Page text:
Preventing mother-to-child transmission of HIV is critical to achieving Millennium Development Goals in Africa
Kampala, 27 July 2010 — Investing in the health of women and children was the focus of the high-level Summit of the African Union held 25-27 July in Kampala, Uganda. The meeting, attended by more than 35 Heads of State and politicians, highlighted progress and challenges in advancing Millennium Development Goals (MDGs) 4 and 5, which call for reducing child mortality and improving maternal health.
With only 11% of the world’s population, Africa accounts for more than half of all maternal and child deaths. Despite advancements in global health, the African continent has the world’s highest maternal mortality ratio and infant mortality rate. Progress towards MDGs 4 and 5 has been slow at best, hindered in many countries by a lack of financial resources for health and programme management.
“I strongly believe that a new movement is possible to prevent mothers from dying and babies from becoming infected with HIV,” said President Wade of Senegal, who introduced an agenda item on mother-to-child transmission of HIV at the Summit. “Progress in maternal and child health in Africa—indeed progress in the health of our populations in general—are hugely dependent on progress in the AIDS response.”
According to a recent study published in The Lancet, progress in reducing maternal mortality has been slowed by the ongoing HIV epidemic. According to the study, there were an estimated 343 000 maternal deaths in 2008. An additional 60 000 lives could be saved each year if women received appropriate HIV diagnosis and treatment, researchers reported.
UNAIDS Executive Director Michel Sidibé reminded meeting participants of the critical link between the AIDS response and maternal and child health. Globally, AIDS is the leading cause of death among women of reproductive age. In many countries on the African continent, AIDS is the leading cause of death among infants and young children. Each year, nearly 400 000 children in Africa are born with HIV. While in Kampala, Mr Sidibé reiterated his call for the virtual elimination of mother-to-child transmission of HIV as an achievable goal. He noted, however, that achieving an HIV-free generation—together with MDGs 4 and 5—will depend heavily on strengthened health systems.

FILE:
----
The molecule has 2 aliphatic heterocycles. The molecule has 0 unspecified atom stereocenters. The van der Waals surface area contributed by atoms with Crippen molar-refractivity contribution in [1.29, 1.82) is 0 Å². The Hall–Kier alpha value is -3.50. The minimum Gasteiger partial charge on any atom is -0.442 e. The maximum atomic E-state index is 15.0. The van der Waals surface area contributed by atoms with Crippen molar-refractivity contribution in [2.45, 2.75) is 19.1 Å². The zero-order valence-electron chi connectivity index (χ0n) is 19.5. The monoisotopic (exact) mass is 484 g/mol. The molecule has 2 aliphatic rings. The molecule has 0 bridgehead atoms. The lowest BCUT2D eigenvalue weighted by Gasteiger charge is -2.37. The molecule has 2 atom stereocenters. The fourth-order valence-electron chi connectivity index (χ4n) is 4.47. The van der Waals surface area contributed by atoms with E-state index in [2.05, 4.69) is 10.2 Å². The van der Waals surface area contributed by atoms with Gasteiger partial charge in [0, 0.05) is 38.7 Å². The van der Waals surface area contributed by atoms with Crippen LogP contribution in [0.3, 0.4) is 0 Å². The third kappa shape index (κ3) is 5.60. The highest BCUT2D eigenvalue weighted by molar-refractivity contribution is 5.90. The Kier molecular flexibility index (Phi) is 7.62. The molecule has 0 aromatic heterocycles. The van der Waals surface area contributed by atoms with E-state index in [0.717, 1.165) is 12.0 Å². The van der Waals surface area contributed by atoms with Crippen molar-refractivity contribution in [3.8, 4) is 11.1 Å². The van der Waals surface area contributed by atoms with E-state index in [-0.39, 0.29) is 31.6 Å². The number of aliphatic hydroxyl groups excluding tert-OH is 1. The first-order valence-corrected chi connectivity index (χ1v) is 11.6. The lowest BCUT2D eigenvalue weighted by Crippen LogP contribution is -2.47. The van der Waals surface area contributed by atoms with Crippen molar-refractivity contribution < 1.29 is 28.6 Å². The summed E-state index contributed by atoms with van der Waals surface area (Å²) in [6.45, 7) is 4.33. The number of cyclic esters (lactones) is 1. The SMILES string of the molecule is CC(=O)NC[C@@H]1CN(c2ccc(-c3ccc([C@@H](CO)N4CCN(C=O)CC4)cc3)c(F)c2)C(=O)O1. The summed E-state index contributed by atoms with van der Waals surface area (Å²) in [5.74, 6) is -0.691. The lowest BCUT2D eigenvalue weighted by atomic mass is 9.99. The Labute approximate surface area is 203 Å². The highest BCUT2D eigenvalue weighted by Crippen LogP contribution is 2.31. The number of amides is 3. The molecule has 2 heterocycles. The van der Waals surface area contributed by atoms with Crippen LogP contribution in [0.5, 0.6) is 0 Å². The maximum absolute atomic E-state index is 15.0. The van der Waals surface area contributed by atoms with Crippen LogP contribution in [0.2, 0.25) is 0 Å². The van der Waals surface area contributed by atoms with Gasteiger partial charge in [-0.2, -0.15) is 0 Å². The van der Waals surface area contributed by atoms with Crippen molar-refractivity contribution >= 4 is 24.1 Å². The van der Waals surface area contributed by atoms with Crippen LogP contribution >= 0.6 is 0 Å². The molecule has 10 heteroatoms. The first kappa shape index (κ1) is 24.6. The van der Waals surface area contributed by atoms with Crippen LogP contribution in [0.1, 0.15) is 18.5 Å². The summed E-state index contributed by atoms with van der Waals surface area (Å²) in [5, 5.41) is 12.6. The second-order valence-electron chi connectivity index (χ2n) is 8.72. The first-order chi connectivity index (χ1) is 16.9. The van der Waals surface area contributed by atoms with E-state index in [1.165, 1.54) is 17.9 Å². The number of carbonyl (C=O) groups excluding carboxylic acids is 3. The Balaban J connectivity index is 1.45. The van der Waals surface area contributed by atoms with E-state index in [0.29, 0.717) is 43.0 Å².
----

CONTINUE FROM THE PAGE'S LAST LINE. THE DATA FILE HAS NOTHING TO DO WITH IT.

“Mother-to-child transmission of HIV has been virtually eliminated in the global North. It is unacceptable that so many babies continue to be born with HIV in Africa,” said Mr Sidibé. Countries such as Botswana have already reached universal access targets for the prevention of mother-to-child transmission of HIV. Many other countries are close behind.
Mr Sidibé was joined at the Summit by Prof. Michel Kazatchkine, Executive Director of the Global Fund to Fight AIDS, Tuberculosis and Malaria, who urged African leaders to mobilize more resources for the AIDS response. “The Global Fund has so far invested more that USD 11 billion in Africa helping countries to reduce maternal and child mortality through targeted interventions addressing AIDS, TB and malaria which are still major killers of African women and children. This support should increase further to meet even better the needs of countries,” said Prof. Kazatchkine.
The lives of mothers and their babies can be saved through a combination of HIV testing and counseling, access to effective antiretroviral prophylaxis and treatment, safer delivery practices, family planning or the safe use of breast-milk substitute. The recent announcement at the XVIII International AIDS Conference that a vaginal gel containing the antiretroviral drug tenofovir had been successfully tested opens a potential new avenue for HIV prevention among women.
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